Earlier this year, the World Wildlife Fund faced a strange promotional paradox: On March 25th from 8:30 to 9:30 p.m. Eastern time, the group honored Earth Hour Day, a campaign asking people and companies around the world turn off their lights at the same time in support of actions against climate change. When photographed from above, the effect of entire cities going dim is remarkable, but people on the ground don’t see that: They’re just sitting in darkness.
That’s not a great way to emotionally stir someone into long-term engagement, so the group’s Australia chapter tried something different. It exempted camera flashes and smartphone screens, asking people to upload photos of what they were doing when the lights went off alongside the hashtags #EarthHour, #JoinTheFuture, and #EH17.
The group shared some of the best gems on its own social channels and created a website to automatically capture and share more through an interactive montage that lived on after the event. In all, WWF-Australia aggregated 150,000 posts, boosting site traffic by 72% and adding 30% more Twitter followers. Many visitors to the website joined mailing lists for future action or donation chances.
Behind the scenes, making it all possible was a user-generated content platform from Stackla, which made its name doing similar grassroots and viral campaigns for commercial companies like Disney, Virgin Holidays, Ford, and Absolut Vodka.
In recent years, however, the company has found that more nonprofits are seeking it out. After all, making hashtags go viral isn’t an accident–it’s a science (or so the company claims), something that if planned right can generate serious revenue and support, something charitable organizations are always fighting to attract.
To make it all work, Stackla uses custom aggregating technology–basically its own web-crawling search engine that scours Twitter, Facebook, Instagram, and YouTube for a collection of hashtags or keywords. It can also search through content put up by specific users or by some specific geography. “If there is a particular area where there may be a protest or some sort of activist movement, we can collect content [sent out] from that specific area,” says CEO and cofounder Damien Mahoney.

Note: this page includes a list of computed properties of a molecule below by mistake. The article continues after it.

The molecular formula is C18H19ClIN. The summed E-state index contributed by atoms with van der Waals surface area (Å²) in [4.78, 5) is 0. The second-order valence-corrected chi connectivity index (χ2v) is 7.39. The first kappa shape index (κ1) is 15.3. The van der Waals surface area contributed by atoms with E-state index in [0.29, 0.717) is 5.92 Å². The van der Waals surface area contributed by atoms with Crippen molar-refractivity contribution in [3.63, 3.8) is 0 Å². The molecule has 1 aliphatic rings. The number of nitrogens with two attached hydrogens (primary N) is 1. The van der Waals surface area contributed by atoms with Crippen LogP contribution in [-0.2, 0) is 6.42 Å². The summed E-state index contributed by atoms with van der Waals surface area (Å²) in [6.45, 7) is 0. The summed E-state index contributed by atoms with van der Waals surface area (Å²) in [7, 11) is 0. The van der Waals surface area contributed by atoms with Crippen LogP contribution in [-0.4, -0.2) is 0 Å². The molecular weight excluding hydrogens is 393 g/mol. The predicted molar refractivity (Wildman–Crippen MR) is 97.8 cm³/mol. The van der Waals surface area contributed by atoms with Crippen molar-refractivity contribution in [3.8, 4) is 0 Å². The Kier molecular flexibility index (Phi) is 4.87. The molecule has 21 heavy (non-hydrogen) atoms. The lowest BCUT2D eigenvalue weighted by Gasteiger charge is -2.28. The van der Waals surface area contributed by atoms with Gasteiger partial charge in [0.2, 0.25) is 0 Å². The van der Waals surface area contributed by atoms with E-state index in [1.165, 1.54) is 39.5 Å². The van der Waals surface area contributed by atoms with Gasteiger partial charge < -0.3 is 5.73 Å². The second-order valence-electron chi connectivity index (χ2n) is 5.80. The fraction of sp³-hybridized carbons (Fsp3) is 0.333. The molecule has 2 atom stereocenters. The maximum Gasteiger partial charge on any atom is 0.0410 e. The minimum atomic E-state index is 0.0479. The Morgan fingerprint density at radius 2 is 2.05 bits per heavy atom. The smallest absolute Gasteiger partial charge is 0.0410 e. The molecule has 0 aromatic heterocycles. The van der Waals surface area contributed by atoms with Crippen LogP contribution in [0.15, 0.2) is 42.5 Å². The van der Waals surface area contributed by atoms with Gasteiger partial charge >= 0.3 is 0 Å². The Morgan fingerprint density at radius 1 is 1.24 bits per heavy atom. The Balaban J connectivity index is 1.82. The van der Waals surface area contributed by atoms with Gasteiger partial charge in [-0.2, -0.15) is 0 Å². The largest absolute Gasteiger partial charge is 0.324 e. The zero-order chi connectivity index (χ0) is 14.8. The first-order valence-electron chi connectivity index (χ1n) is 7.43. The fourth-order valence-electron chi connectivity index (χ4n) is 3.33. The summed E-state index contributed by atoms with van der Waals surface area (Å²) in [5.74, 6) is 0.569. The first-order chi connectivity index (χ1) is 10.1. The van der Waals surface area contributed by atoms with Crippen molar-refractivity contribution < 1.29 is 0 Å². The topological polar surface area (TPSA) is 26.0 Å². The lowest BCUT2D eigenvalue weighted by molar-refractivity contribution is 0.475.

What’s collected is then run through an in-house curating program, which uses its own algorithms to weigh the relevance of the content to recommend publishable options to a campaign moderator. That math includes things like how much current users are engaging with a post already, whether those within the content creator’s own network are responding more or less than they usually do, and whether it all fits the current tone of the campaign and what’s doing well already.
Overall, more than 30 nonprofits, including Greenpeace, No Kid Hungry, and the ACLU have worked with Stackla since it launched in 2012, which the company accommodated in an ad hoc way by offering various kinds of discounts based on the size and scope of the work. In August, Mahoney decided to formalize (and advertise) Stackla’s ability to create viral social good, by announcing a new division, Stackla for Good.
This should let Stackla focus on expanding that nonprofit work while creating a more formal reduced rate structure, the details of which the company won’t publicly disclose. But examples of what the return on investment for nonprofits really is are pretty easy to come by.
Take the 2015 “Poverty is Sexist” campaign by ONE, a nonprofit cofounded by U2’s Bono, which battles poverty and disease largely in Africa. To raise awareness, thousands of women including Malala Yousafzai, Shonda Rhimes, and Mary J. Blige posted photos on social media of them flexing, or mention women who taught them strength (hash tags #Strengthie and #WithStrongGirls, respectively). More than 1 million people ultimately signed a petition to ensure eliminating gender inequality became one of the UN’s sustainable development goals for 2030.
On a smaller scale, No Kid Hungry‘s 2016 Maryland Breakfast Challenge, which encouraged people to post photos of things they accomplished throughout the day that were #PoweredByBreakfast, increased donations by 30% year over year, allowing the organization to provide for 10,000 more beneficiaries statewide.
Numerous surveys have shown that people don’t generally trust charitable organizations to handle their money wisely. In a way, Stackla builds grassroots support, a chorus of online champions signaling to others that the cause and related group may be worth alliance and investment. “The way that we think about user-generated content is that it’s the most authentic and realistic sort of content that that marketers can tap into and push out to their customers,” says Mahoney. “It is highly trusted, it resonates with other customers, and it drives engagement. For [nonprofits], that’s really enhanced by people who are passionate about the cause.”
In addition to being recirculated on a charity-related newsfeed or website, other users’ content can be funneled into ads that might run on the same social networks, or, say, scrolling near real-time content that could appear in Times Square, as it did with the Better Make Room campaign, a part of Michelle Obama’s Reach Higher initiative to empower student achievement.
For cash-strapped nonprofits, Stackla is offering one more small incentive: 10% of the all service fees collected from philanthropic groups will be set aside and awarded annually to whatever group the company decides has run the most innovative user-generated, content-driven campaign. The more charitable groups engage with the company, the more it’ll boost its own learning curve about how to make things even more catchy for the greater good.